What impressed me the most was the fact that, with just the little intro page consisting of short paragraphs dedicated to each B.P.R.D. member, and only my experience with the film being the only experience I have had with the Hellboy Universe, I was still able to follow the story for the most part and understand what’s going on. This is a testament to the strong storytelling skills of Mignola and Arcudi. These guys have created some amazing and fascinating characters. I’m sure time has been spent introducing and developing these characters, but reading these three issues, it also seems as if that has happened long ago. Now, we get a story with the characters just being their characters. It’s nice to see a story that doesn’t revolve around cheap writing gimmicks like a death or an introduction. The characters simply are and the story happens around that. And the best part is that those of you who have never picked up a Hellboy book (like me) will be able to enjoy it as well.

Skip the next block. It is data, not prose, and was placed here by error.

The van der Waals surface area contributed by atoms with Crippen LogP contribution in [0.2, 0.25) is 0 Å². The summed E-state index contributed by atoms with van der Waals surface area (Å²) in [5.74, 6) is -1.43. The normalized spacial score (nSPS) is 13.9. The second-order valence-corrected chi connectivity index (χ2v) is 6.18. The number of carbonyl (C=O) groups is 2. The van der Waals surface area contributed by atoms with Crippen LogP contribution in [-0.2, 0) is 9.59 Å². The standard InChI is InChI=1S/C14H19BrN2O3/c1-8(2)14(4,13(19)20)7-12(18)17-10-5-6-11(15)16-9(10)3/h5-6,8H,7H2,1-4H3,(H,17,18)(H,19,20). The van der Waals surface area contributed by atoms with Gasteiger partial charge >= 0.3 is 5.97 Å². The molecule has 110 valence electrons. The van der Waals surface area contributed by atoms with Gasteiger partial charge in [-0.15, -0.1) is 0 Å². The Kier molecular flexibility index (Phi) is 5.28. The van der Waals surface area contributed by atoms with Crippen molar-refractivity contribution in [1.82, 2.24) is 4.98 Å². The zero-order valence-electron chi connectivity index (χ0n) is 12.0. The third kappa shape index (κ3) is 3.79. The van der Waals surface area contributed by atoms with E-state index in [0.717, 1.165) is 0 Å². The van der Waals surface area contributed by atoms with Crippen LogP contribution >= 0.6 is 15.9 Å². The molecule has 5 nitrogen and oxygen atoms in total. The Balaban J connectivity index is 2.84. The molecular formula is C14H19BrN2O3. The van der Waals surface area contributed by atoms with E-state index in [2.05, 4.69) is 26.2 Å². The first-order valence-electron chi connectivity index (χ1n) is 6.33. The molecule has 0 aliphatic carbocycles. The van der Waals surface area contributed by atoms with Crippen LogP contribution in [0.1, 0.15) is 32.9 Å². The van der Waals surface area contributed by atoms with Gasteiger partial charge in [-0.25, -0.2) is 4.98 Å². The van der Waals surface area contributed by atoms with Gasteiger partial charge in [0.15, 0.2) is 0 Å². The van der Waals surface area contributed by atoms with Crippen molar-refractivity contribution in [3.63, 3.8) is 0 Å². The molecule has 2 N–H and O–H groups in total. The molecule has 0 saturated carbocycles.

I hate to resort to the obligatory “single mention of art in a review,” but I could probably focus an entire review on the art of Guy Davis, whose simplistic yet acutely detailed designs make this all the more of a pleasure to read. This book is a winner and although I am kicking myself for discovering the comic book universe version of Hellboy so late in the game, I am enjoying the hell out of it now.


Writer: Jason Aaron Penciler: R.M. Guera Publisher: Vertigo/DC Comics Reviewed by Humphrey Lee